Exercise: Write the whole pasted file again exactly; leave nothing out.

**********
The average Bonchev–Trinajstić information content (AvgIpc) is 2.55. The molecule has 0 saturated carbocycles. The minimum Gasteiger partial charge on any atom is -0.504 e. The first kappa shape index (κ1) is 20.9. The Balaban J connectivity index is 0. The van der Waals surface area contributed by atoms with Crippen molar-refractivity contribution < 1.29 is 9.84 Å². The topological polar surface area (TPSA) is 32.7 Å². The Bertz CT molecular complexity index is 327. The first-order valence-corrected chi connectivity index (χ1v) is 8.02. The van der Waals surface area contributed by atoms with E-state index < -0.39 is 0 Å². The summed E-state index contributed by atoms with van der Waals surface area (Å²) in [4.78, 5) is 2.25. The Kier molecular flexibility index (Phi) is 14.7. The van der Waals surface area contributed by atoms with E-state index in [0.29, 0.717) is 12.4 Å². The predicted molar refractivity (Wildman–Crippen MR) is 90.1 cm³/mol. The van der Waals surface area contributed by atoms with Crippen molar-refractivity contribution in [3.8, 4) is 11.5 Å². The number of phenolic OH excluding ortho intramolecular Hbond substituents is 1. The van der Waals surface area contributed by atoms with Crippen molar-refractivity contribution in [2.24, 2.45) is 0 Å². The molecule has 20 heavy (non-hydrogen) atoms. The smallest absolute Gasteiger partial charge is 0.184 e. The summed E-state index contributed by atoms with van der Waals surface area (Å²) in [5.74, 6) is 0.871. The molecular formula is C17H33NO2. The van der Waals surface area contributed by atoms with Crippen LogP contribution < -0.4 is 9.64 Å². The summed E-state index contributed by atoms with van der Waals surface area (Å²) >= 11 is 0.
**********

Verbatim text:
The average Bonchev–Trinajstić information content (AvgIpc) is 2.55. The molecule has 0 saturated carbocycles. The minimum Gasteiger partial charge on any atom is -0.504 e. The first kappa shape index (κ1) is 20.9. The Balaban J connectivity index is 0. The van der Waals surface area contributed by atoms with Crippen molar-refractivity contribution < 1.29 is 9.84 Å². The topological polar surface area (TPSA) is 32.7 Å². The Bertz CT molecular complexity index is 327. The first-order valence-corrected chi connectivity index (χ1v) is 8.02. The van der Waals surface area contributed by atoms with E-state index < -0.39 is 0 Å². The summed E-state index contributed by atoms with van der Waals surface area (Å²) in [4.78, 5) is 2.25. The Kier molecular flexibility index (Phi) is 14.7. The van der Waals surface area contributed by atoms with E-state index in [0.29, 0.717) is 12.4 Å². The predicted molar refractivity (Wildman–Crippen MR) is 90.1 cm³/mol. The van der Waals surface area contributed by atoms with Crippen molar-refractivity contribution in [3.8, 4) is 11.5 Å². The number of phenolic OH excluding ortho intramolecular Hbond substituents is 1. The van der Waals surface area contributed by atoms with Crippen molar-refractivity contribution in [2.24, 2.45) is 0 Å². The molecule has 20 heavy (non-hydrogen) atoms. The smallest absolute Gasteiger partial charge is 0.184 e. The summed E-state index contributed by atoms with van der Waals surface area (Å²) in [5.74, 6) is 0.871. The molecular formula is C17H33NO2. The van der Waals surface area contributed by atoms with Crippen LogP contribution < -0.4 is 9.64 Å². The summed E-state index contributed by atoms with van der Waals surface area (Å²) >= 11 is 0.